3. A cooling control system that adjusts capacity based on the losses in the DC-DC converter, thereby reducing acoustic noise and the amount of power consumed by cooling.
    4. A charging and discharging strategy that maximizes battery life and energy savings.
    5. A monitoring and data recording function for condition-based maintenance (CBM) that minimizes maintenance costs and improves reliability.
    6. Communication interfaces compatible with railway industry protocols [Ethernet and Controller Area Network (CAN) bus] for connection to the vehicle’s on-board network.

    Fig. 1—Configuration of OBESS Installed on Car Roof with DC-DC Converter Fig. 1—Configuration of OBESS Installed on Car Roof with DC-DC Converter A complete OBESS is able to be installed using the space available on the roof of the vehicle. The extra weight this adds is not enough to require new homologation.

    The OBESS (incorporating the ESU and BTMS) and DC-DC converter have been designed for installation on the vehicle roof, with the design replicating the exiting component layout as much as possible to make this easier. Both are housed in stainless steel, with the frames being physically attached to the sides of the vehicle by means of riveted brackets. For ease of installation, the electrical interface to the vehicle uses plug-in connectors for both high- and low-voltage circuits. Figure 1 shows an OBESS and DC-DC installed on a streetcar roof.

    The buck-boost (step-up/step-down) DC-DC converter is used to convert between the different voltages of the OBESS and the main power line and traction system. The bidirectional converter features high-efficiency semiconductors and a high switching frequency to minimize both output voltage ripple and inductor size. The DC-DC converter is used for:

    1. Charging the ESU from the catenary
    2. Charging the ESU during braking
    3. Powering the traction system using ESU energy

    Fig. 2—Energy Flows Managed by DCCU Fig. 2—Energy Flows Managed by DCCU The system is able to evaluate the energy required from the battery system and the energy available from the line, and manages the energy flows accordingly.

    In all functional modes, the output voltage and current of the DC-DC converter are regulated by the duty cycle of each single-phase leg. During charging and discharging, the control system communicates with the ESU battery management system (BMS) to limit battery charging or discharging based on the battery’s state of charge (SoC) and whether the system is powering or regenerating (under traction or braking). This is done to keep the SoC within a suitable range, maximize use of regenerative energy by avoiding use of brakes, and maximize the supply of electric power from the battery to the traction system.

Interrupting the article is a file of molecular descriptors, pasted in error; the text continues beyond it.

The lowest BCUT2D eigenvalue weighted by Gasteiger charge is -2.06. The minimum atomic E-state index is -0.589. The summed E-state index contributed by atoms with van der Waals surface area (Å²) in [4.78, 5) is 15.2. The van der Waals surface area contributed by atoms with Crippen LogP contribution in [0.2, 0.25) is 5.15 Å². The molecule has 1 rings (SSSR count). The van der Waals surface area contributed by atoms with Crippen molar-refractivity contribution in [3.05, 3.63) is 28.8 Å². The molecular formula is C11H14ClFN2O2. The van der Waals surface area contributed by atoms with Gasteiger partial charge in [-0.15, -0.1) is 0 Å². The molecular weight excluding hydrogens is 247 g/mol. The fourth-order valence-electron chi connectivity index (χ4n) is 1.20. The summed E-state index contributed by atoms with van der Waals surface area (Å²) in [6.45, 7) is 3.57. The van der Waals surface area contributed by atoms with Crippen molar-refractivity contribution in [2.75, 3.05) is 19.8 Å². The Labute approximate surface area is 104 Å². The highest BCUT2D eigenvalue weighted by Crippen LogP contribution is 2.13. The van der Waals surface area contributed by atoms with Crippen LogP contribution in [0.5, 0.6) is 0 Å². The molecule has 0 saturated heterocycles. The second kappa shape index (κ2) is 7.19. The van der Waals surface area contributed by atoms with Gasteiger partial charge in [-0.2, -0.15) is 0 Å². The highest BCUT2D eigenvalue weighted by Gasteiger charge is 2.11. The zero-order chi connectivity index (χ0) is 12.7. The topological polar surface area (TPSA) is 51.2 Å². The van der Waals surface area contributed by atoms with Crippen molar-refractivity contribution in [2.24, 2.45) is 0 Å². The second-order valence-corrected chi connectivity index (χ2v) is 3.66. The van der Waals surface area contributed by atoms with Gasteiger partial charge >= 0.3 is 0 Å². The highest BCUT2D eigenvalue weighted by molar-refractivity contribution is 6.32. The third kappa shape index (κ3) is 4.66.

During recharging, the DC-DC converter steps down the DC link voltage to supply the desired output current for charging the ESU.

    When under traction, the DC-DC converter steps up the voltage from the ESU to provide a constant voltage for powering all the vehicle subsystems, including the drive system.

    The DC-DC converter control unit (DCCU) is able to interface with the vehicle network using the existing communication bus, whether it be Ethernet, Multifunction Vehicle Bus (MVB), or CAN.

    The DCCU includes a power management module that specifies the charging or discharging power reference for the DC-DC converter based on information from the BMS and the available power feed. Figure 2 shows the energy flows managed by the DCCU in the different functional modes.

    When power is supplied from a catenary, the ESU performs smart charging, meaning that the DCCU draws a surplus of energy from the network and uses it to charge the batteries, taking into account both the SoC and the traction energy requirement, and also ensuring that the maximum line current able to be drawn by the streetcar is not exceeded.

    The Figure 3 shows the trip diagram for a streetcar traveling along a mixed line (with catenary and non-catenary zones) and Figure 4 shows an enlargement of a catenary zone where the ESU recharges the battery.

    Fig. 3—Trip Diagram on Mixed Line Fig. 3—Trip Diagram on Mixed Line The diagram plots the speed and SoC along a testing route that includes zones with and without an overhead line.

    Fig. 4—Trip Diagram when ESU Recharging from Overhead Line Fig. 4—Trip Diagram when ESU Recharging from Overhead Line The figure shows an enlargement of the Figure 3 diagram for a zone with an overhead line. Power is drawn from the overhead line to recharge the battery system while the streetcar is coasting at constant speed.

    Battery Pack

    The first step of ESU development is battery cell selection. The requirements for the battery pack are that it provide adequate energy storage capacity while also having a high cycling performance and high safety and reliability. Lithium-ion batteries are able to meet these requirements. Furthermore, a modular approach was adopted with each battery module being made up of 32 cells in an eight series/four parallel (8S4P) configuration. Figure 5 shows a photograph of the battery array and Table 1 lists the module’s main characteristics.